The first such attack, the AIDS Trojan of 1989, required a $189 ransom sent to a P.O. box in Panama to obtain a decryption key. Today, some sophisticated cyberattackers are basing their ransom demands on the cyber insurance coverage of their victims, with sliding scales to ensure the largest payments per victim.
By stealing corporate data that lists insurance coverage—either from the insurance companies themselves or from their customers’ corporate files—criminals now can create bespoke demands for each target. Sometimes attackers use open source intelligence, such as news articles about cyber insurance, or information found in SEC filings and on company websites, to tailor an attack for prey.
Corporate victims of ransomware attacks are in a catch-22 situation when it comes to paying attackers. Depending on the size of the ransom, it can be a business decision to simply pay and hope the decryption codes work, but federal laws against funding sanctioned terrorists can put companies in legal jeopardy if they make ransom payments.
A new wrinkle vexing ransomware victims is the dual demand for not only payments for a decryption key to unlock data encrypted by the malware, but also a second payment to the attackers to keep them from distributing the stolen data onto the Dark Web. Recently, at least three ransomware gangs began explicating, warning victims they would publish the stolen data if the victims reported the attacks to federal agencies.
Popular malware distributed via phishing includes Locky, Cerber, and Nemucod. This classic attack asks victims to simply click on an attachment, often with unassuming names such as “Telephone Number List” or “Corporate Holidays.”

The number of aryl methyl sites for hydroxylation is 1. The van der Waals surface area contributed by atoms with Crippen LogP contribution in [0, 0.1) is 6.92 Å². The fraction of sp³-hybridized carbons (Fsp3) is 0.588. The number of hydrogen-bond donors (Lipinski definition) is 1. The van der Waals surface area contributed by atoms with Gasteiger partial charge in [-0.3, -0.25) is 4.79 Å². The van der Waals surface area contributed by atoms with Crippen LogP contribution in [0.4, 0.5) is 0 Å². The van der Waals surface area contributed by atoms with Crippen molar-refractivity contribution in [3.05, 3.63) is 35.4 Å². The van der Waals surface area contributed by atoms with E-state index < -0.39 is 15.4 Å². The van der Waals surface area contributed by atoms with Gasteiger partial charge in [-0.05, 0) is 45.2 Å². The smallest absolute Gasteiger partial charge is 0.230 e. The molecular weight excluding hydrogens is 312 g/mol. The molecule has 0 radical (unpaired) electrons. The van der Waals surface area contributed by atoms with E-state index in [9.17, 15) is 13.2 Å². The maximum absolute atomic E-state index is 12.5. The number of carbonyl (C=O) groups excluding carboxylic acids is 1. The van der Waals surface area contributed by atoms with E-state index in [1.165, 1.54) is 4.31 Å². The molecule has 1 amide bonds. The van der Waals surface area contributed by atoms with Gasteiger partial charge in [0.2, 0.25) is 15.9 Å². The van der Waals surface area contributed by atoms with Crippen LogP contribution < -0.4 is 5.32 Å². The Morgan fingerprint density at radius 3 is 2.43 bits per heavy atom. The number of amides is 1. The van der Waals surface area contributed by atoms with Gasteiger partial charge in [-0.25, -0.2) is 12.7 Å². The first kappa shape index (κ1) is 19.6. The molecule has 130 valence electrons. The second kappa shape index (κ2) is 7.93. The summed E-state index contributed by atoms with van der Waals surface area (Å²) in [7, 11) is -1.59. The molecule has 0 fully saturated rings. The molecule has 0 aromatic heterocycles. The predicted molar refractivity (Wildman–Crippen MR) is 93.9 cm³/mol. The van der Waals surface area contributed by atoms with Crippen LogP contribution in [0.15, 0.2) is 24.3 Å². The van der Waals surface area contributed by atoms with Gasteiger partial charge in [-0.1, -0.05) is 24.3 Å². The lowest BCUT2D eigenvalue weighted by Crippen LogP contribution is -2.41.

Another common ransomware tactic takes the form of an email that claims the attacker recorded the victim using the victim’s own webcam. These are generally bogus, as normally there’s no stolen video to release, but just the threat of such is often sufficient to extort money.
As an unfortunately growing business, ransomware is branching out to the cloud—not just as an attack vector for the criminals, but also as a delivery source. Ransomware as a Service (RaaS) provides even non-technical criminals with the resources to launch effective attacks.
RaaS operates much like any other service operation: Attackers first select the ransomware payload and delivery method. Then the RaaS providers, sometimes referred to as “gangs,” offer the criminals who launch the attacks various payment options. These include a one-time service fee with no profit sharing; an affiliate program that includes a monthly fee plus profit sharing; a flat fee for the attack; or just profit sharing.
Attackers even offer customer support for victims who don’t know how to pay with cryptocurrency. The customer support personnel might need to walk the victim through not only the payment process, but also the remediation efforts to unencrypt the ransomed data.
Popular RaaS attacks include such malware families REvil, which was used against Kaseya and thousands of other businesses on July 4, 2021; and the LockBit attack group that has been active throughout 2021, particularly during the summer. LockBit, which describes itself an “affiliate program,” reportedly has been working with other criminal groups such as REvil/Sodinokibi, DarkSide, and Netwalker.
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